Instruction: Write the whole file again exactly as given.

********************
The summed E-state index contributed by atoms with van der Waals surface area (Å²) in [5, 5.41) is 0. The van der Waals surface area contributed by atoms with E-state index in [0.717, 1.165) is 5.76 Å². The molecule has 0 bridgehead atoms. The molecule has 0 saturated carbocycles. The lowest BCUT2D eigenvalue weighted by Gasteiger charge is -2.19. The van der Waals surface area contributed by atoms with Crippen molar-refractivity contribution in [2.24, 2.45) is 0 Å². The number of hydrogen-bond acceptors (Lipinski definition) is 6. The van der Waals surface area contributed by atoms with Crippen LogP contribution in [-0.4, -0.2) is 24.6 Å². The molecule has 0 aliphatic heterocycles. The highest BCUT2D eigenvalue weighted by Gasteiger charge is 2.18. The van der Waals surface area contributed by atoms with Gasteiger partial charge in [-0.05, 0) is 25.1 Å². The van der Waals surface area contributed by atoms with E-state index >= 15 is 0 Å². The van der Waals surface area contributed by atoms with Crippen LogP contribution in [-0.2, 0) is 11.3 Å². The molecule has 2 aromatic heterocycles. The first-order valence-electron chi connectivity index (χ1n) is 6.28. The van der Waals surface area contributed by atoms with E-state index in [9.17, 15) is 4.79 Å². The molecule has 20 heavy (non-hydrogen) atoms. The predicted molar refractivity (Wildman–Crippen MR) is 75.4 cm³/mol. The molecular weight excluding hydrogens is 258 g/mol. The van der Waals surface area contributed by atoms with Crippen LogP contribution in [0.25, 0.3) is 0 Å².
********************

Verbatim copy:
The summed E-state index contributed by atoms with van der Waals surface area (Å²) in [5, 5.41) is 0. The van der Waals surface area contributed by atoms with E-state index in [0.717, 1.165) is 5.76 Å². The molecule has 0 bridgehead atoms. The molecule has 0 saturated carbocycles. The lowest BCUT2D eigenvalue weighted by Gasteiger charge is -2.19. The van der Waals surface area contributed by atoms with Crippen molar-refractivity contribution in [2.24, 2.45) is 0 Å². The number of hydrogen-bond acceptors (Lipinski definition) is 6. The van der Waals surface area contributed by atoms with Crippen LogP contribution in [-0.4, -0.2) is 24.6 Å². The molecule has 0 aliphatic heterocycles. The highest BCUT2D eigenvalue weighted by Gasteiger charge is 2.18. The van der Waals surface area contributed by atoms with Gasteiger partial charge in [-0.05, 0) is 25.1 Å². The van der Waals surface area contributed by atoms with E-state index >= 15 is 0 Å². The van der Waals surface area contributed by atoms with Crippen LogP contribution in [-0.2, 0) is 11.3 Å². The molecule has 2 aromatic heterocycles. The first-order valence-electron chi connectivity index (χ1n) is 6.28. The van der Waals surface area contributed by atoms with E-state index in [9.17, 15) is 4.79 Å². The molecule has 20 heavy (non-hydrogen) atoms. The predicted molar refractivity (Wildman–Crippen MR) is 75.4 cm³/mol. The molecular weight excluding hydrogens is 258 g/mol. The van der Waals surface area contributed by atoms with Crippen LogP contribution in [0.25, 0.3) is 0 Å².